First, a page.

Big Truck Extrication - Part 2: Assessment and Stabilization
David Pease, Carolina Fire/Rescue/EMS Journal
The fire department parked their first in engine about 20 feet from the tanker. I was riding EMS that day, and parked our unit about 200 feet from the crash. The fire chief was befuddled as to why we parked so far away. We advised him that if the truck exploded, we would just catch the firefighters as it blew them to us. They now use that call as a training example of what not to do.
As you know, tankers can be hauling most anything, so always look for the placard. It may not be clearly visible from your initial approach, so you may have to move around to better see it. A good pair of binoculars on your rescue vehicle is well worth the purchase. If you see a placard indicating some type of hazardous materials, or there is some type of product on the ground, you might have to wait until a hazmat team arrives if you and your personnel are not trained or equipped to that level to begin any type of rescue. Keep in mind that cargo trailers can also be hauling hazardous materials as well. Your job is to scan and look for these hazards before approaching the scene.
Live stock trailers can pose an entirely different challenge and will not be covered in this article. Trucks pulling flatbed trailers with construction materials also pose a problem, especially if the load has come loose and may be on the highway or other vehicles. The load may still be secured, but shifted in a way that the straps may be overloaded and could be compromised. A closed box trailer could also have had the entire load shifted and be extremely unstable. Remember, trucks can weigh from 20,000 pounds to over 140,000 pounds.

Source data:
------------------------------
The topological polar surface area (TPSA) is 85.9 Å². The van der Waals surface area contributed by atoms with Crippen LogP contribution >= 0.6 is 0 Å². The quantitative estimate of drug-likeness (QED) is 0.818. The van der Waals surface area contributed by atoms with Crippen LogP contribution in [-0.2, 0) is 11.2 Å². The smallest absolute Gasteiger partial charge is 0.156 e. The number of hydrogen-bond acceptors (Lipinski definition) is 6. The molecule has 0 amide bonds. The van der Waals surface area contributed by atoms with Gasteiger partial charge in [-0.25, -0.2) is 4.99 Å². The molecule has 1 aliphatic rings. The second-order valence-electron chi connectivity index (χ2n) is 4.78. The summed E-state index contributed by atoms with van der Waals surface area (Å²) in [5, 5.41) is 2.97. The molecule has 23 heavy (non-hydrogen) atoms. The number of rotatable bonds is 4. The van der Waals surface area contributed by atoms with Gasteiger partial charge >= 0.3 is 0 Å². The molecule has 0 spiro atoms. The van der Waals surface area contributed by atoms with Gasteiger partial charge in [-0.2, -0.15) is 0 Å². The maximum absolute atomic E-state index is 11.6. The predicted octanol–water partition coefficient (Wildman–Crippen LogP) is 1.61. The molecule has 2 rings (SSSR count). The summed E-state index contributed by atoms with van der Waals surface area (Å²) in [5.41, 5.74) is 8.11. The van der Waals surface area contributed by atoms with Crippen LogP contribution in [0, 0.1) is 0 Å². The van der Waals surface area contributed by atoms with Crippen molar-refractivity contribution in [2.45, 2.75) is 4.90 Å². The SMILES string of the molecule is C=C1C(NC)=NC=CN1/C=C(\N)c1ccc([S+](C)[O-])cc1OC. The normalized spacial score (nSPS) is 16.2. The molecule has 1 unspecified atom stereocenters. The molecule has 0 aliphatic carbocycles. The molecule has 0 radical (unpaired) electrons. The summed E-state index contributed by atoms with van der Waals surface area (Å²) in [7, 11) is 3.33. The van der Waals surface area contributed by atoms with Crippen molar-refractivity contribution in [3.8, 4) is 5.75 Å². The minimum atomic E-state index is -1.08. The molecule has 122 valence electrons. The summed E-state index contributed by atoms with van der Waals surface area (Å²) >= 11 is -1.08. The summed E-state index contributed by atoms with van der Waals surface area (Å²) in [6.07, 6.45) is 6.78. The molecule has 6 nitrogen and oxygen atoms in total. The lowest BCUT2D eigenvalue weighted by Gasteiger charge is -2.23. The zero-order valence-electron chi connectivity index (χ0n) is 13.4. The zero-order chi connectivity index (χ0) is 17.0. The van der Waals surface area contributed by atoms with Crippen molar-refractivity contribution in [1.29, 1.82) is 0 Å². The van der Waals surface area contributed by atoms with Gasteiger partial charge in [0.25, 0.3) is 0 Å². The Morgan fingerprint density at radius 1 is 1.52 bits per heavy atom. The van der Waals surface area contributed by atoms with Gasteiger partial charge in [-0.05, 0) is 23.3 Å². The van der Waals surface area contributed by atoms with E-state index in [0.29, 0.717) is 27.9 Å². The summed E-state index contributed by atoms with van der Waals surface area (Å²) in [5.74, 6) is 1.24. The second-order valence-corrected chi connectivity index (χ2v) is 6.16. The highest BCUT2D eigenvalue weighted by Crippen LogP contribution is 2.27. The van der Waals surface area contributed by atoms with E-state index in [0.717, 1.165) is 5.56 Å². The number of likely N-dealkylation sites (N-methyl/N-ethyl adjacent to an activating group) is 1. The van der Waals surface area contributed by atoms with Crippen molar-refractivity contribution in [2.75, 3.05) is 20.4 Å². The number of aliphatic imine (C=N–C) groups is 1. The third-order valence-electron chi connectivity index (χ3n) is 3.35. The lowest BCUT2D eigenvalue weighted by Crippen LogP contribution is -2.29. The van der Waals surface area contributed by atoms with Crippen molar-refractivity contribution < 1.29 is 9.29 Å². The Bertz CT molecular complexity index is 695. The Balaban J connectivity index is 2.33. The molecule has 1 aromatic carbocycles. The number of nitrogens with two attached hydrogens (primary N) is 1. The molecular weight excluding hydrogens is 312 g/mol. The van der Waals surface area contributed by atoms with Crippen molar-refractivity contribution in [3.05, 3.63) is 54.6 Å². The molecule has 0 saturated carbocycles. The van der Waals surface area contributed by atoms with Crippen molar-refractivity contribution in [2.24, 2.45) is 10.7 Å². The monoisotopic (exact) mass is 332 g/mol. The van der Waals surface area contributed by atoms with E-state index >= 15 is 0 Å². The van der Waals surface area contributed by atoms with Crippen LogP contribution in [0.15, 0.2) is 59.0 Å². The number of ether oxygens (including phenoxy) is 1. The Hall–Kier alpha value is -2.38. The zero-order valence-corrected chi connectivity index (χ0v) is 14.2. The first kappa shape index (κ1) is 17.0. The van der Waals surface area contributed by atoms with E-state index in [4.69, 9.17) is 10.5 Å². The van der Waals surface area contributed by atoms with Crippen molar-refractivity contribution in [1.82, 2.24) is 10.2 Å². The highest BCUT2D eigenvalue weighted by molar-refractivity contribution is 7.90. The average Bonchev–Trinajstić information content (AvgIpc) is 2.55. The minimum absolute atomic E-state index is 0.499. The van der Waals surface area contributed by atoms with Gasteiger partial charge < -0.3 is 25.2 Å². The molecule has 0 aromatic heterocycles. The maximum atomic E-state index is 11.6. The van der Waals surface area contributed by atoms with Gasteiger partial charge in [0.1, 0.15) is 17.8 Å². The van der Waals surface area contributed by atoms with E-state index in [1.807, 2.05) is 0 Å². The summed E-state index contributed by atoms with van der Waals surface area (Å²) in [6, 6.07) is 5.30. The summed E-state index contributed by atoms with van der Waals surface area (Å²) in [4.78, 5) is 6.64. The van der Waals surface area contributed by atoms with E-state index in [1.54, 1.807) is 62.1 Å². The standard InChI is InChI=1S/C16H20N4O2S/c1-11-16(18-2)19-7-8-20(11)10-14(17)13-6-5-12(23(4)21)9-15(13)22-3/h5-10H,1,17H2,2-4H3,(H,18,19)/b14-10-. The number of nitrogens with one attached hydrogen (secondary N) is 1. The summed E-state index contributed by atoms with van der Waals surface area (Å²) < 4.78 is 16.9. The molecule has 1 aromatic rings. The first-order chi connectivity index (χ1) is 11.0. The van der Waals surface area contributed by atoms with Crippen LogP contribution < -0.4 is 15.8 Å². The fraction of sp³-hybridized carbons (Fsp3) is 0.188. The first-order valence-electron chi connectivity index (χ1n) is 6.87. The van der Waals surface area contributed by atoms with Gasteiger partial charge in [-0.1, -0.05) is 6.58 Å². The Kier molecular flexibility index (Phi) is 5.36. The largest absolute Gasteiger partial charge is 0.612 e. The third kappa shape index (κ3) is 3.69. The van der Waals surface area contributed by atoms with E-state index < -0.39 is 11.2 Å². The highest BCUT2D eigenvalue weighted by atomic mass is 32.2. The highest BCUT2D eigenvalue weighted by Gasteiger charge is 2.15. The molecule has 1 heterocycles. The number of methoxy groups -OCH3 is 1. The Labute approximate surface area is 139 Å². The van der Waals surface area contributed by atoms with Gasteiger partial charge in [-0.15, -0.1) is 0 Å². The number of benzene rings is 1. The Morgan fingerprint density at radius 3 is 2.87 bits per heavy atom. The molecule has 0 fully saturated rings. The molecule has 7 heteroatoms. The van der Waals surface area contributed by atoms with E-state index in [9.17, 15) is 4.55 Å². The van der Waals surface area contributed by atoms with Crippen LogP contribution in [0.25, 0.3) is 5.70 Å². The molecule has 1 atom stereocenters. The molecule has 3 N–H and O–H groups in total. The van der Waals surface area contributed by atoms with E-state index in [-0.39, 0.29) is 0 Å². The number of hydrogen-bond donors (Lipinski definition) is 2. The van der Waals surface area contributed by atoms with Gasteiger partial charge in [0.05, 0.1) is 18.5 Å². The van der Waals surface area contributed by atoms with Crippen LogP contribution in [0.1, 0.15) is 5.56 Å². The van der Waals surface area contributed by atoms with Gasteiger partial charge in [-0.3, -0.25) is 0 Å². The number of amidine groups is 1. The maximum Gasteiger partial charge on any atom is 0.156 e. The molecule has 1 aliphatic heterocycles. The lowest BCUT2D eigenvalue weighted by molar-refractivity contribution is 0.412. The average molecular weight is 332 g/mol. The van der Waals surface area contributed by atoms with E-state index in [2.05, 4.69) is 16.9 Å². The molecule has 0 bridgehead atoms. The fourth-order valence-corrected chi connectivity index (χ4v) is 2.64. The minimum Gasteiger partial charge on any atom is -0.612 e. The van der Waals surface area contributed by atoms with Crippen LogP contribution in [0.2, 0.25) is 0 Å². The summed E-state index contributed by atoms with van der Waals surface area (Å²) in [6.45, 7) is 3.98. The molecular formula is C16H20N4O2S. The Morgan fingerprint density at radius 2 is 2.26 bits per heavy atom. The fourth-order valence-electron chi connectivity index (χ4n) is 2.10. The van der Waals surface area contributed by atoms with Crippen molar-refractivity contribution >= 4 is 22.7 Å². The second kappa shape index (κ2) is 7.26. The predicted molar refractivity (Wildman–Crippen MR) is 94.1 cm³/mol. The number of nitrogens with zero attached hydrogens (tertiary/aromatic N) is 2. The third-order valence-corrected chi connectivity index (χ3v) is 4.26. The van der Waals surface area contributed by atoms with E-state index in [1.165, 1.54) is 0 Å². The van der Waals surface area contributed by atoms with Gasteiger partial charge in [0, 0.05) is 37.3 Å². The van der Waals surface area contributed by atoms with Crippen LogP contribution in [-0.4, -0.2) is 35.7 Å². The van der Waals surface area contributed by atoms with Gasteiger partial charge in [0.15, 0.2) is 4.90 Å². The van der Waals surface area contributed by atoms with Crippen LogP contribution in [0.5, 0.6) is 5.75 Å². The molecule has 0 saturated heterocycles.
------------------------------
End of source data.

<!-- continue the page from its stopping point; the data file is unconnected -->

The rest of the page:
As with any motor vehicle crash, you must also assess the basic hazards as well. Look for power lines, fuel spilled, traffic conditions, bystanders, etc. Also, from our earlier article, trucks use air pressure for their suspension and braking systems. Damaged lines will usually cause a mechanical spring system to lock the brakes in place. You should not attempt to release the piggyback canister as the spring inside, if released, could cause serious injury. This system will at least prevent the truck from moving further during extrication. Remember to use your hot, warm and cold zones when assessing for hazards at a big truck accident.
Our next step is going to be stabilizing all the vehicles involved to prepare for our extrication. We all carry cribbing on our rescue trucks, but do we carry enough to stabilize a large truck crash involving multiple vehicles or even several big trucks? Potentially, we could need a big truck load of cribbing or a lumber yard near by. Most of us carry enough cribbing for a standard motor vehicle crash, but we “get by” when it comes to large trucks.
There are several types of cribbing “systems” on the market. When handling large truck rescues, you may want to consider a jack type system, as it will greatly reduce the cribbing needed to be carried on your rescue truck. These systems work quite well and set up relatively quickly with training.